Paul also says that this restoration must be done "each one looking to yourself so that you will not be tempted."  That is, the process of restoration must not only include gentleness on the part of the one doing the restoring but also humility and self-reflection.  Before we try to restore someone else from their sin, we must take an honest look at ourselves to make sure that we are not being tempted by precisely the same thing we are attempting to correct in someone else.

After speaking of bearing one another's burdens in this way, Paul says in v. 5
"For each one will bear his own load."
At first glance, these statement might seem contradictory.  How can Paul say "carry each other burdens" and just a few verses later say that each one will carry his own burden?  As is often the case with Paul, the important difference between the two statement is their place in the timeline of God's salvific work in history.  In v. 2, Paul speaks with a present imperative, telling the Galatians to bear one another's burdens now.  In v. 5, Paul uses a future tense verb to say that "each one will bear his own load".  Often when Paul speaks of the future, he has the final judgement in mind.  That future judgement is the day when everyone will finally be responsible for their own lives; we will each bear the load of our lives before God.  But, Paul says, until then we are to bear one another's burden.  That is part of the very purpose of the Church's existence; to hold each other accountable and to restore each other when we have fallen short.  Furthermore, the extent to which we give ourselves in that of bearing each other burdens is part of our own "load" which will be judged on that final day.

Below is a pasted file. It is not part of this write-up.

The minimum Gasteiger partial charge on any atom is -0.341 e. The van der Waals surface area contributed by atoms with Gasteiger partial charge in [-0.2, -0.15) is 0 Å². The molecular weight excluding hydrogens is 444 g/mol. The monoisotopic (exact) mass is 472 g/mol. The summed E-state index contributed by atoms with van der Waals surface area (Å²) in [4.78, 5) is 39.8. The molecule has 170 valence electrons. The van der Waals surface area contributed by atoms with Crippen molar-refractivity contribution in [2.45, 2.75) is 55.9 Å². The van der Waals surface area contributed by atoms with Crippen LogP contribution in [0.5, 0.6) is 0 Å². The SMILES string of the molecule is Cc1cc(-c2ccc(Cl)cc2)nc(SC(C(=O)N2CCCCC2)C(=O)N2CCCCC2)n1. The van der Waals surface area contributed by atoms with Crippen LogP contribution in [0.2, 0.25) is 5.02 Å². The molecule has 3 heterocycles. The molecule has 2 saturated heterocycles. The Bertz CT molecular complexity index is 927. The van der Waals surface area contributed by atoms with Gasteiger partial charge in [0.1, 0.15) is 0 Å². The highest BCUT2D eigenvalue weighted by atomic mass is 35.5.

The kind of accountability that Paul envisions here is certainly a challenging and difficult thing.  It is sadly a rare thing in the Church today.  For many of us, it is difficult to get up the courage to hold our fellow disciples accountable for fear of coming off as "holier than thou" (and too often we have also made the mistake of actually acting as if we really were holier than the person we were calling to repentance).  To make matters worse, when these rare instances of accountability do occur many Christians respond defensively by saying "That's none of your business.  That's between Jesus and me!"  At best, this is only a half truth.  There will indeed be a day on which all of our deeds are only between us and Jesus and we will be held accountable for those deeds.  At worst, a statement like this one reflects a complete failure to understand the Church and its crucial role in our salvation.  If everything about the Christian faith really is just between me and Jesus, then why bother with Church at all?  The whole truth is that God has designed our salvation in such a way that it is wrapped up with the salvation of our brothers and sisters in Christ.  God meant for us to be on this journey together.  To try to walk this path alone is to be sure that we have wondered down the wrong path.  To be on the right path is to find ourselves surrounded by a community of people who are willing to have their course corrected by those with whom they journey.